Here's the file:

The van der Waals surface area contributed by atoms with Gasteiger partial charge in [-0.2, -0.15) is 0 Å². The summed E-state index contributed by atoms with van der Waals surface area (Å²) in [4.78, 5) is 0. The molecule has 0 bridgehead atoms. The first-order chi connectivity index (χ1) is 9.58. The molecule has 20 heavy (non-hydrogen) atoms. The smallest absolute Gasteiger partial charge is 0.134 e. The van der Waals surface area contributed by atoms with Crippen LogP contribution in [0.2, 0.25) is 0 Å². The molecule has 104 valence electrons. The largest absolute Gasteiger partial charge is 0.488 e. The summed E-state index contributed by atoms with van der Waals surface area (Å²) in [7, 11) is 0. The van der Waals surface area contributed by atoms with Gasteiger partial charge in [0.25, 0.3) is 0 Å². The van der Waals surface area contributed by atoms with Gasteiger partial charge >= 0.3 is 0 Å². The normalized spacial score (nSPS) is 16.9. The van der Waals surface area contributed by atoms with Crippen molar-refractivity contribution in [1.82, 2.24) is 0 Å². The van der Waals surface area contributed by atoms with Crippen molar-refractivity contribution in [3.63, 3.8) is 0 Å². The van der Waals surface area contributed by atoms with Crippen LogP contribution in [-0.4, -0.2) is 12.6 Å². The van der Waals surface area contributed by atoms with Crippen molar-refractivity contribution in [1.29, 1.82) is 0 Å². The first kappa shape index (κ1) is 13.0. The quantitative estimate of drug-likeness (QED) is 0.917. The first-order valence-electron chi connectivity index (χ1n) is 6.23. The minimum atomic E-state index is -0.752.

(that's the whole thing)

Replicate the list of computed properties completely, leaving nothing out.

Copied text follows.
The van der Waals surface area contributed by atoms with Gasteiger partial charge in [-0.2, -0.15) is 0 Å². The summed E-state index contributed by atoms with van der Waals surface area (Å²) in [4.78, 5) is 0. The molecule has 0 bridgehead atoms. The first-order chi connectivity index (χ1) is 9.58. The molecule has 20 heavy (non-hydrogen) atoms. The smallest absolute Gasteiger partial charge is 0.134 e. The van der Waals surface area contributed by atoms with Crippen LogP contribution in [0.2, 0.25) is 0 Å². The molecule has 104 valence electrons. The largest absolute Gasteiger partial charge is 0.488 e. The summed E-state index contributed by atoms with van der Waals surface area (Å²) in [7, 11) is 0. The van der Waals surface area contributed by atoms with Gasteiger partial charge in [0.25, 0.3) is 0 Å². The van der Waals surface area contributed by atoms with Gasteiger partial charge >= 0.3 is 0 Å². The normalized spacial score (nSPS) is 16.9. The van der Waals surface area contributed by atoms with Crippen molar-refractivity contribution in [1.82, 2.24) is 0 Å². The van der Waals surface area contributed by atoms with Crippen molar-refractivity contribution in [3.63, 3.8) is 0 Å². The van der Waals surface area contributed by atoms with Crippen LogP contribution in [-0.4, -0.2) is 12.6 Å². The van der Waals surface area contributed by atoms with Crippen molar-refractivity contribution in [1.29, 1.82) is 0 Å². The first kappa shape index (κ1) is 13.0. The quantitative estimate of drug-likeness (QED) is 0.917. The first-order valence-electron chi connectivity index (χ1n) is 6.23. The minimum atomic E-state index is -0.752.